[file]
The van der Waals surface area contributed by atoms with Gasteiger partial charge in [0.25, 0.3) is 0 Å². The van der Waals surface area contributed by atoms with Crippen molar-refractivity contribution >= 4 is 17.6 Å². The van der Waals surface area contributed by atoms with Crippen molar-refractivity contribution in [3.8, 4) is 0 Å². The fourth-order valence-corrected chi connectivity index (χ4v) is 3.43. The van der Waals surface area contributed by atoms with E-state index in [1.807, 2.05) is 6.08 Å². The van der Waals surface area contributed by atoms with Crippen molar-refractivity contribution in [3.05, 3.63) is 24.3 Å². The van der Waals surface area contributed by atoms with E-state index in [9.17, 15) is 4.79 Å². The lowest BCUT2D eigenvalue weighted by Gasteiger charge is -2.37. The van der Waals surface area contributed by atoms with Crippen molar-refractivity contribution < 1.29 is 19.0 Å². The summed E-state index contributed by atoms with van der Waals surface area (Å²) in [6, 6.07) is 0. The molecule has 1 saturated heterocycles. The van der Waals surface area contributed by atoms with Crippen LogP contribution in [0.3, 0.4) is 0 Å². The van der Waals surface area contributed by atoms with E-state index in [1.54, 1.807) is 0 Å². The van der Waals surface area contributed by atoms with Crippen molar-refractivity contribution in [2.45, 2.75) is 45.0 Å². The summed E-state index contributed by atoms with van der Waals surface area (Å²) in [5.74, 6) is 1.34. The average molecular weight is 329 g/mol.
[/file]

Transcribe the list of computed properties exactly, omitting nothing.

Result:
The van der Waals surface area contributed by atoms with Gasteiger partial charge in [0.25, 0.3) is 0 Å². The van der Waals surface area contributed by atoms with Crippen molar-refractivity contribution >= 4 is 17.6 Å². The van der Waals surface area contributed by atoms with Crippen molar-refractivity contribution in [3.8, 4) is 0 Å². The fourth-order valence-corrected chi connectivity index (χ4v) is 3.43. The van der Waals surface area contributed by atoms with E-state index in [1.807, 2.05) is 6.08 Å². The van der Waals surface area contributed by atoms with Crippen molar-refractivity contribution in [3.05, 3.63) is 24.3 Å². The van der Waals surface area contributed by atoms with E-state index in [9.17, 15) is 4.79 Å². The lowest BCUT2D eigenvalue weighted by Gasteiger charge is -2.37. The van der Waals surface area contributed by atoms with Crippen molar-refractivity contribution < 1.29 is 19.0 Å². The summed E-state index contributed by atoms with van der Waals surface area (Å²) in [6, 6.07) is 0. The molecule has 1 saturated heterocycles. The van der Waals surface area contributed by atoms with Crippen LogP contribution in [0.3, 0.4) is 0 Å². The van der Waals surface area contributed by atoms with E-state index in [1.54, 1.807) is 0 Å². The van der Waals surface area contributed by atoms with Crippen molar-refractivity contribution in [2.45, 2.75) is 45.0 Å². The summed E-state index contributed by atoms with van der Waals surface area (Å²) in [5.74, 6) is 1.34. The average molecular weight is 329 g/mol.